The special feature of Kilduff is that one can see a ‘lichen-line’ phenomenon, a level on the trees below which there are no leafy lichens alive. The ‘lichen-line’ is caused by flooding and prolonged immersion. After a few days underwater, lichens on the tree trunks and submerged boughs are killed. Once dead then start to rot, and in a few months after the floods one can see the ‘lichen-line’ in swamp woods clearly. Due to the buoyancy of spreading boughs in floods means that in dry condition the ‘lichen-line’ is just a wee bit lower on the branches at bush extremities. Every winter the ‘lichen-line’ forms at whatever level the floods reached for a few days. In the late summer, little small young lichens grow in the bare patch of tree trunk bark below last years ‘lichen-line’. A very high flood might only occur once in a decade, so such a flood would obliterate all the previous lichen lines. It can take a bit of time looking about at tree trunks and boughs in the swamp wood to work out the levels.
Looking at the lichens and fungi in Kilduff one can pick out the green cup fungus that stains dry rotted sticks Chlorosplenium aeruginasens. This is better known as Tunbridgeware of Oak, where the green stained wood is used for marketry inlay for ornamental jewelry boxes. One can also pick out the tiny one milimeter green grey ear like scales of the lichen Normandina pulchella on brown liverwort covered boughs of willow. There is a bracket fungus on decaying willow trunks known as Daedaleopsis confragosa, with a white or ruddy skin and a strange mazegill network of slots underneath. The swamp wood here though is really a place for the leafy lichens. There is a lot of Parmotrema reticulatum, a swamp specialist that has a reddish tinge to the crimped crispy lobe edges. Close up the upper surface has a reticulum of cracks, but this might vary according to the climate or time of year. This is something that we really do not know yet. Moving on through the swamp wood one can pick a way between the pools. Meadowsweet Filipendula ulmaria is beginning to pop up. There are a few reeds of reed canary grass in places. A collapsed birch tree was rotten with the birch polypore Piptoporus betulinus. If you want to follow that these plants look like, just type in the latin names on google images search on the web.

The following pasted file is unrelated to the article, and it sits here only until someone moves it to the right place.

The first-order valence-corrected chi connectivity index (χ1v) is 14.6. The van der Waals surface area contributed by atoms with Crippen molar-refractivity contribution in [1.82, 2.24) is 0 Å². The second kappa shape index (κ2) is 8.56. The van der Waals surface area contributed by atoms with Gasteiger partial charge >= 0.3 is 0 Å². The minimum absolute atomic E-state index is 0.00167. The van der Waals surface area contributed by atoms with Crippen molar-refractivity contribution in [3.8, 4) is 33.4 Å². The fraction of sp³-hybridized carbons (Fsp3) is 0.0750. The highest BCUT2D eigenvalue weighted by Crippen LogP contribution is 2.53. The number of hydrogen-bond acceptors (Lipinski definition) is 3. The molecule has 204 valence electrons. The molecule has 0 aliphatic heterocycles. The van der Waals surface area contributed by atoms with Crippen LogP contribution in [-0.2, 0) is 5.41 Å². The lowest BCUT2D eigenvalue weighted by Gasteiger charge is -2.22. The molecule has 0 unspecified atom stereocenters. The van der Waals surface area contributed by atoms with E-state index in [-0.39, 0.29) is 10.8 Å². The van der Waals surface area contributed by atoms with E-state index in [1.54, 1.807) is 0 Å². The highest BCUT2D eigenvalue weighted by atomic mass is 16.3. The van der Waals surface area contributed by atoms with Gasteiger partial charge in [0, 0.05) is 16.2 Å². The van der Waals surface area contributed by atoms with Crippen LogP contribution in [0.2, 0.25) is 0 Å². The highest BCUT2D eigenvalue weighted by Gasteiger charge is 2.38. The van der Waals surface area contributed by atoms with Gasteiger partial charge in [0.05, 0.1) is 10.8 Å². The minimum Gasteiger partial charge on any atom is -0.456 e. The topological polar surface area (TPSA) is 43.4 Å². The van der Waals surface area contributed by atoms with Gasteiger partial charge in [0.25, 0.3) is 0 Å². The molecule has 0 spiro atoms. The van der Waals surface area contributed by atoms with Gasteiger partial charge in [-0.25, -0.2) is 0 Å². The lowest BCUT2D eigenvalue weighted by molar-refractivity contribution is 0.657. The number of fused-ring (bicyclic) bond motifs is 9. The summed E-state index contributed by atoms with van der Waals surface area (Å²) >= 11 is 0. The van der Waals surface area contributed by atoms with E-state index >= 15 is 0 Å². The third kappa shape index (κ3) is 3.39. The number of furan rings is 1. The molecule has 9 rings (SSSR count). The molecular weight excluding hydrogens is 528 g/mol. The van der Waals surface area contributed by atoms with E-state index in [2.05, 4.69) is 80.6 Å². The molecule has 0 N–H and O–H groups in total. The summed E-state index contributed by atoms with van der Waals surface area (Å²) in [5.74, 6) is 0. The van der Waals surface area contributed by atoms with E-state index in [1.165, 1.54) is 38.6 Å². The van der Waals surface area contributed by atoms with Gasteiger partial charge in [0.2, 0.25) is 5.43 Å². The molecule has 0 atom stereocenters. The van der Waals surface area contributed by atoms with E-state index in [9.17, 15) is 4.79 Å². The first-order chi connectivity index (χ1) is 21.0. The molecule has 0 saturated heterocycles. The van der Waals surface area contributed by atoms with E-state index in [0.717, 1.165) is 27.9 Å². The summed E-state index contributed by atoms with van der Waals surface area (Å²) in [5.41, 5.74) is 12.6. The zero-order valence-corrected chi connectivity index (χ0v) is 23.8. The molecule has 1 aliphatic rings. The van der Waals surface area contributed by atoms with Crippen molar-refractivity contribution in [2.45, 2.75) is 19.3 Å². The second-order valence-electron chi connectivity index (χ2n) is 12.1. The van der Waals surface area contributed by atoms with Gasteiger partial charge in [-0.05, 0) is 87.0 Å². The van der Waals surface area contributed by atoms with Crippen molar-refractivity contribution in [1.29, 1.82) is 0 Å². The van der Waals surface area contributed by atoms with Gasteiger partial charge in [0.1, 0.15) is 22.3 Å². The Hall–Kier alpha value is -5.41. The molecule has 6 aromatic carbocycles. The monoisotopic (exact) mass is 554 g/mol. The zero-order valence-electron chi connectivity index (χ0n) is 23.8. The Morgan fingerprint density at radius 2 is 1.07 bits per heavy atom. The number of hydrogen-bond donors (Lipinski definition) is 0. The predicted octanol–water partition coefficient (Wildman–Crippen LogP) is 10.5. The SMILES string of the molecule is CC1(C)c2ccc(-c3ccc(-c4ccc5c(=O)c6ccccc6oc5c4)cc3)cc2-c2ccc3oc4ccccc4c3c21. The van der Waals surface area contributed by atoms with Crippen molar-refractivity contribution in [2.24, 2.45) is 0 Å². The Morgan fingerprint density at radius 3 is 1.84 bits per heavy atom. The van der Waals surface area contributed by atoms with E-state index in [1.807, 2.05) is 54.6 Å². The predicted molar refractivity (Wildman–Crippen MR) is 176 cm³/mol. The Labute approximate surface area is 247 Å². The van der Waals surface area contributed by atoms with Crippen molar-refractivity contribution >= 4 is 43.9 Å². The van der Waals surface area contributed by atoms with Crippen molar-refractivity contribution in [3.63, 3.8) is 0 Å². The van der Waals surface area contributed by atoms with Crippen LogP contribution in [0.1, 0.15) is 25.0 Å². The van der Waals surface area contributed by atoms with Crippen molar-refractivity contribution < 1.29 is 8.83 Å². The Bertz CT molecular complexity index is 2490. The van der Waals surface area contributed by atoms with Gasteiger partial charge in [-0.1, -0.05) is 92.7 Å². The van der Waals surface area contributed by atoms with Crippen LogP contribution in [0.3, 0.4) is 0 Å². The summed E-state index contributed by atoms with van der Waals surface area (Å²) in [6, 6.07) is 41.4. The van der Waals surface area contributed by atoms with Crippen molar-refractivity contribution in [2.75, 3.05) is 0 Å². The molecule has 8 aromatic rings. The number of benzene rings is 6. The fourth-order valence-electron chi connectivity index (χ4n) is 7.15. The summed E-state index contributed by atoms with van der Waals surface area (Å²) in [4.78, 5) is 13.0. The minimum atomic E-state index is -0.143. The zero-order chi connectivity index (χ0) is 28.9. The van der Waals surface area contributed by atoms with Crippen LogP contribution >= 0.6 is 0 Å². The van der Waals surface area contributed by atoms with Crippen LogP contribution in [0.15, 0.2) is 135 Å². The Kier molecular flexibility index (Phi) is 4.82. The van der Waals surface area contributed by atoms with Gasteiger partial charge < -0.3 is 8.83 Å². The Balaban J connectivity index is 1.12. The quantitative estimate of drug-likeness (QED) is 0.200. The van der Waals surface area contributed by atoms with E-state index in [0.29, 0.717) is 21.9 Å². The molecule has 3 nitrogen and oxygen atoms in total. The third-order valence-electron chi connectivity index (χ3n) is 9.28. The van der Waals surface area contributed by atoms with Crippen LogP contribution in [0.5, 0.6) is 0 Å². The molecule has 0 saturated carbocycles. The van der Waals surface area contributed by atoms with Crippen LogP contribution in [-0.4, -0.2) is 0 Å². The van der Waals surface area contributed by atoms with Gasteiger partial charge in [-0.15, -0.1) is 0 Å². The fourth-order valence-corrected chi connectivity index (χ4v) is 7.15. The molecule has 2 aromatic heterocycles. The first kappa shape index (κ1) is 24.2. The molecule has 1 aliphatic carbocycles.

On progressing through I reached the central drain against the townland of Bun. A fallen willow straddles this broad tea water filled ditch. Stepping precariously along the trunk, not wishing to get wet, gripping some fine flexible sallies for stability, a final exhilarating leap, and I was in another townland. Swamp woods are special places that people in Cavan or Fermanagh, who care for clean clothes, forbid family members to go a walk. These swamps are rich in trees, perennial herbs, and the bushy and leafy growths of lichens, mosses and tree decay fungi, and a fine array of insects in the summer. As a part of the real Cavan out there, the uncertainty of orienteering through tangles of thickets; the unpredictable give of the mud and cracking of sticks underfoot, and the protracted risk of heart-quickening trips bringing one headlong closer towards a bath of mud – all make going for a walk in the swamp wood at Kilduff the perfect antidote for a day in, reading the Impartial Reporter.